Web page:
To improve the sensitivity of qSOFA, we analyzed several combination scores including qSOFA and diagnostic markers of inflammation, such as C-reactive protein, white blood cell count, delta neutrophil index, and plasma lactate concentration. As suggested in many studies, plasma lactate concentration is an important predictor of mortality in critically ill patients [1113]. Plasma lactate concentration alone with a cutoff value of 2 mmol/L did not show a good predictive performance in our study, but when combined with qSOFA, it was the best predictor of in-hospital mortality in our study population.

The rapid point-of-care measurement and accuracy of plasma lactate levels is an important advantage [17]. Singer et al. reported that an early bedside point-of-care (POC) lactate evaluation in the ED was associated with the early administration of intravenous fluid resuscitation and improved mortality in patients with suspected sepsis [18]. The use of plasma lactate levels improves the discriminatory ability of qSOFA without complicating its use as a quick and simple screening method.

The association between full SOFA scores and patient mortality has been confirmed in previous studies [5, 1921]. However, the calculation of the full SOFA score is time-consuming since many laboratory values and a significant amount of clinical information are needed. Therefore, the use of full SOFA scores is only suited for patients in an ICU environment. The use of the qSOFA + lactate score is a simple and rapid way to screen patients at high risk of mortality in pre-ICU, such as in the ED, or even in pre-hospital settings with a predictive performance comparable with that seen with the full SOFA score. The use of the qSOFA + lactate score will assist clinicians in immediately assessing the risk of mortality in patients with suspected intra-abdominal infection, allowing more rapid resuscitation and control of the infective source and reducing patient mortality.

Strengths and limitations of our study

A strength of this study is that it is the first to be performed solely in the surgical population. Early resuscitative therapy can be delivered to patients with intra-abdominal infection who have a high risk of mortality based on the results of a simple screening using qSOFA and a plasma lactate measurement. This could lead to an improved survival rate for patients who require emergency gastrointestinal surgery for a suspected intra-abdominal infection.

The present study has several limitations. First, surgical patients presenting to the ED are likely to get individualized treatment and do not always follow a tailored protocol. In a study performed by Rivers et al. in 2001 [22], patients requiring emergent surgery were excluded from the study protocol because they had a variety of different infections and had a different degree of urgency for surgical intervention. The diversity of patient characteristics and treatments in our study may have affected the outcome of our study. Second, our study is a retrospective study performed in a single center with a small study population. Due to the retrospective nature of the study, all of our patients had already undergone emergency gastrointestinal surgery. Prospective studies of patients presenting to the ED with suspected intra-abdominal infection, regardless of a consequent emergency gastrointestinal surgery, are needed to clarify the benefits of using the qSOFA + lactate score compared to qSOFA for predicting patient mortality.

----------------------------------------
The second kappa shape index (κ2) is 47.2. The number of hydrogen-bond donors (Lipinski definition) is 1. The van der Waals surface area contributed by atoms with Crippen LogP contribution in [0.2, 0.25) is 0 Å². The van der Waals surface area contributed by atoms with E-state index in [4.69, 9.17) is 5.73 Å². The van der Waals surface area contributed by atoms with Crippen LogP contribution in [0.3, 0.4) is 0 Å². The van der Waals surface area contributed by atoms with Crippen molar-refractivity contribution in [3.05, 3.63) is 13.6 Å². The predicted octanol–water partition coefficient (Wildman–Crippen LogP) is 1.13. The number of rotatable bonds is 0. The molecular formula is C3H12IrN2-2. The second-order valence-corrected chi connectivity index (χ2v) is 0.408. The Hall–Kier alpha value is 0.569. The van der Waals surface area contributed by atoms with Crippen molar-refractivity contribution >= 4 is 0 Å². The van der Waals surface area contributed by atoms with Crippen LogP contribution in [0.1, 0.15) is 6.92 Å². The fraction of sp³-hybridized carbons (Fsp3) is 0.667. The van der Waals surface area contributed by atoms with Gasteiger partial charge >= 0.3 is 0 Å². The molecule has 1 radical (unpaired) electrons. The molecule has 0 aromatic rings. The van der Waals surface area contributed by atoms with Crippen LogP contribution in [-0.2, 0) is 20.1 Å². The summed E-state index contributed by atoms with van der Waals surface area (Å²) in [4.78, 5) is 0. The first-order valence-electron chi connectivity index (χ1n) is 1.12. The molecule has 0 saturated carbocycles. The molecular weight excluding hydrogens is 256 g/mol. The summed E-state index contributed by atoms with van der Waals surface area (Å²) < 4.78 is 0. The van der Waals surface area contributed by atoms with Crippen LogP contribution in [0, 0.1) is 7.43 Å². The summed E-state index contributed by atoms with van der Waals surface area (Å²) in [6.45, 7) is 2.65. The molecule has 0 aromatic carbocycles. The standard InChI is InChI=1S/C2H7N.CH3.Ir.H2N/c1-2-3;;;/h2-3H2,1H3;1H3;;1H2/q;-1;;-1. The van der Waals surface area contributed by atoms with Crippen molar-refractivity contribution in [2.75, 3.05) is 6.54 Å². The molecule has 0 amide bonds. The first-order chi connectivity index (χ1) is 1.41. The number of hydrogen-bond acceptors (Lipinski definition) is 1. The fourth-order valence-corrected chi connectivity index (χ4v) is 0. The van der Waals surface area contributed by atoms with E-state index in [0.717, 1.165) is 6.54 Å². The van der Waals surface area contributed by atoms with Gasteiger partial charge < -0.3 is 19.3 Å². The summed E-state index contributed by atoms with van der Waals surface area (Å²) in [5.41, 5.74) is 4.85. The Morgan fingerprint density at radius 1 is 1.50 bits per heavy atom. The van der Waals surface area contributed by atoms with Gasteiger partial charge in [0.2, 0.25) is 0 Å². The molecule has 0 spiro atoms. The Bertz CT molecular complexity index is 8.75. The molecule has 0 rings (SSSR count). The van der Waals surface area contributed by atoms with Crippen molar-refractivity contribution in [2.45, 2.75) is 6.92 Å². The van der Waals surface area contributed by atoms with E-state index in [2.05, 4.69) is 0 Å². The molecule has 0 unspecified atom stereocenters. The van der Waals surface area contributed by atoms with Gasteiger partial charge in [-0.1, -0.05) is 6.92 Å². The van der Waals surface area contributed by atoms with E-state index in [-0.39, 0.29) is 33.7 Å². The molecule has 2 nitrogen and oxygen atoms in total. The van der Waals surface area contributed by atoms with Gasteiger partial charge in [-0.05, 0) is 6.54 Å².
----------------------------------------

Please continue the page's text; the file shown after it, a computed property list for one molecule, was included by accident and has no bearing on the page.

Conclusions

The qSOFA score alone has poor sensitivity in screening surgical patients presenting to the ED with a high risk of mortality. Combining the qSOFA score with an additional one point for hyperlactatemia has a better predictive performance with higher sensitivity for patient mortality than that seen with qSOFA alone and comparable to that seen with full SOFA.

Abbreviations

AMS: 

Altered mental status

AUROC: 

Area under receiver operating characteristic curve

AVPU: 

Alert/verbal/painful/unresponsive

CI: 

Confidence interval

ED: 

Emergency department

EMR: 

Electronic medical record

ICU: 

Intensive care unit

IQR: 

Interquartile range

POC: 

Point-of-care

qSOFA: 

Quick sequential organ failure assessment

ROC: 

Receiver operating characteristic

RR: 

Respiratory rate

SBP: 

Systolic blood pressure

SIRS: 

Systemic inflammatory response syndrome

SOFA: 

Sequential organ failure assessment

Declarations

Acknowledgements

The authors would like to thank HY Kim for assisting with the statistical analyses, and we thank all the coordinators for their valuable help and cooperation.

Funding

Not applicable

Availability of data and materials

All data generated or analyzed during this study are available from the corresponding author on reasonable request.

Authors’ contributions

JGL designed the study. YTJ, JJ, JYP, MJK, and SHL were responsible for the data acquisition. YTJ analyzed and interpreted the data with JGL, JJ, JYP, MJK, and SHL. YTJ wrote the article. All authors read and approved the final manuscript.

Ethics approval and consent to participate

This study was approved by the Institutional Review Board (4-2017-0726).

Consent for publication

Not applicable

Competing interests

The authors declare that they have no competing interests.

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Authors’ Affiliations

(1)
Department of Surgery, Yonsei University College of Medicine, Seoul, Republic of Korea
(2)
Yonsei University College of Nursing, Seoul, Republic of Korea

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Copyright

© The Author(s). 2018